Wednesday, 27 March 2013

Research Methodology

In this methodology, I have chosen to take a qualitative strategy in order to have more in-depth answers to questions. Focus shall be particularly made on three methods of collecting data namely; email interviews, one-to-one interviews and observations. As so-called, qualitative research shall focus on gathering relevant data for a specific use rather than collecting mere figures or a 'yes/no' answer.

This collected data shall be verified and transformed into information that shall be subsequently answered and argued if alternative methods of automobile advertisement are more effective and/or viable than traditional channels of advertisement.

The first qualitative phase of this study will focus on the outcome of recent alternative campaigns that international automobile companies have set up. Through the email interviews I intend to compare the traditional marketing strategies and how such advertisement methods have evolved into sophisticated and interactive advertisements, to see their effectiveness on their target markets and the impact that such promotional strategies have left on people. This phase will address the following research questions:

1. What is the customer response to interactive advertisements, as opposed to traditional?
2. To what extent do your interactive advertisements affect your sales?

The limitation for this method of research stands whether such automobile companies would reply to any of the emails. A study by Lokman I. Meho (2006) concludes that while a diverse mode interviewing strategy should be considered when possible, e-mail interviewing can be in many cases a feasible alternative to face-to-face and telephone interviewing.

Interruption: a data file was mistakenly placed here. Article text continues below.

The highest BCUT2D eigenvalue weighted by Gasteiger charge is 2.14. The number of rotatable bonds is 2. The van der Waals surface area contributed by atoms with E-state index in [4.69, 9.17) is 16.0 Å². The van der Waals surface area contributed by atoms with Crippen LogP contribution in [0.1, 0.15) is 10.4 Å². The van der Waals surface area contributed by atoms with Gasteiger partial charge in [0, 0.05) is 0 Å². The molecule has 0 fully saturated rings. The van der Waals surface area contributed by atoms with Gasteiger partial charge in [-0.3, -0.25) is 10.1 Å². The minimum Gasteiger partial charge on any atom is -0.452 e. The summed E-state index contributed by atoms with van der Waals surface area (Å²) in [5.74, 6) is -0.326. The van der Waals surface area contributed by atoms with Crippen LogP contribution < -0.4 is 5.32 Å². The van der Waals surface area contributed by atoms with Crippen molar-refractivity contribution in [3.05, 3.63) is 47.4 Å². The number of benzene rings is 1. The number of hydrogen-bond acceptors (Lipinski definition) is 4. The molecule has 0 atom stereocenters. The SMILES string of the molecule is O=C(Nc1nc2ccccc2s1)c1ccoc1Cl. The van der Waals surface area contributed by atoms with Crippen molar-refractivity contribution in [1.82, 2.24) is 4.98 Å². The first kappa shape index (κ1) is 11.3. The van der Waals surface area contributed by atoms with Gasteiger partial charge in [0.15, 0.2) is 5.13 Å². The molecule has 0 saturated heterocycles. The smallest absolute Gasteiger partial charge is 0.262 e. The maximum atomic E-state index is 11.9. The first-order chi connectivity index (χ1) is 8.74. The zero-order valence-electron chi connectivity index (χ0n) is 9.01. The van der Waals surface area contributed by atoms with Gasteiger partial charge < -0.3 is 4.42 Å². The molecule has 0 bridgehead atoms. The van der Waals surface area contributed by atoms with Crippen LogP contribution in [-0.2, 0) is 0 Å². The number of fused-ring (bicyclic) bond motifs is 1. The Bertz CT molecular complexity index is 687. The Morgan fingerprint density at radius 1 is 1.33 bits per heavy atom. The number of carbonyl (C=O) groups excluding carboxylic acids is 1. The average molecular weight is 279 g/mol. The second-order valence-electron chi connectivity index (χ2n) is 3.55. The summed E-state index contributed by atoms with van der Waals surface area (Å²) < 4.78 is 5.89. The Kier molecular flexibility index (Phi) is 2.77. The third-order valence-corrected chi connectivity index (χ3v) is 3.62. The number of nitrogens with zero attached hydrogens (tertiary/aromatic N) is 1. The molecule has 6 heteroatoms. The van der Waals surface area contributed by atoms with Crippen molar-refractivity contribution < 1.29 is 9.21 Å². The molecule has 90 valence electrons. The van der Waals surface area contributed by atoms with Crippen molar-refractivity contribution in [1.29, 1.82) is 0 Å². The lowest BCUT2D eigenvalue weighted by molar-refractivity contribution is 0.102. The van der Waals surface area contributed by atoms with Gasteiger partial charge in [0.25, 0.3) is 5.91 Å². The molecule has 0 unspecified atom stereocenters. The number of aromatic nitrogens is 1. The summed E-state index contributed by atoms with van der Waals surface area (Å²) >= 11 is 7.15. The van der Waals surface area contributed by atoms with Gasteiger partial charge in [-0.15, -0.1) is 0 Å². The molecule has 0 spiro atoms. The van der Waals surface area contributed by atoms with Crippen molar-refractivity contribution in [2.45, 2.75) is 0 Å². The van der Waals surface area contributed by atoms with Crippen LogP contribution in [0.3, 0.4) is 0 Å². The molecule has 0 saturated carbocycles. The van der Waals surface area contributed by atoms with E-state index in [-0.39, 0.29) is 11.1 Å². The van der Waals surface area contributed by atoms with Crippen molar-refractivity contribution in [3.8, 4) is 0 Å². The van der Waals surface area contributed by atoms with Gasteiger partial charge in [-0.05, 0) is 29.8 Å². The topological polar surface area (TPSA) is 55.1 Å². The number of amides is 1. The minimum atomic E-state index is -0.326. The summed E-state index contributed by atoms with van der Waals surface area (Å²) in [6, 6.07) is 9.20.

The second qualitative phase whill emphasis on one-to-one interviews with local automobile marketing managers, Ivan Grech for Mercedes Benz, Symira Bianchi for BMW, Jonathan Cremona for Toyota and managing director Carolyn Zammit for Gasan Zammit Ltd. According to Peter Woods (2006) an excessive distribution of qualitative material derives from talking with people whether it is through formal interviews or casual conversations. Furthermore, Peter Woods emphasises that it is essential for the researchers to develop empathy with interviewees and win their confidence and also to be unobtrusive, in order not to impose one's own influence on the interviewee. There are also a number of techniques researchers uses in the natural course of the discussion to aid clarity, depth and validity, such as searching for opinions, asking for clarifications and explanations while also presenting alternatives, seeking comparisons and also aiming for comprehensiveness. These, amongst many others are procedures that will result in a successful interview. Through the interviews I will gather the relevant information regarding traditional strategies versus alternative methods of automobile advertisement in Malta. I shall also address how the psychology of automobile consumer buying behaviour works. The research questions will vary from one section to another, starting with the automobile consumer buying behaviour, followed by discussing traditional advertising. In order to explain what is meant by alternative methods, recent automobile campaign videos will be shown to the interviewee. Questions regarding alternative methods will then be discussed. The outcome will determine how the aforementioned issues are treated in Malta. Furthermore, this research method together with the final project will define a certain aspect towards the thesis questions.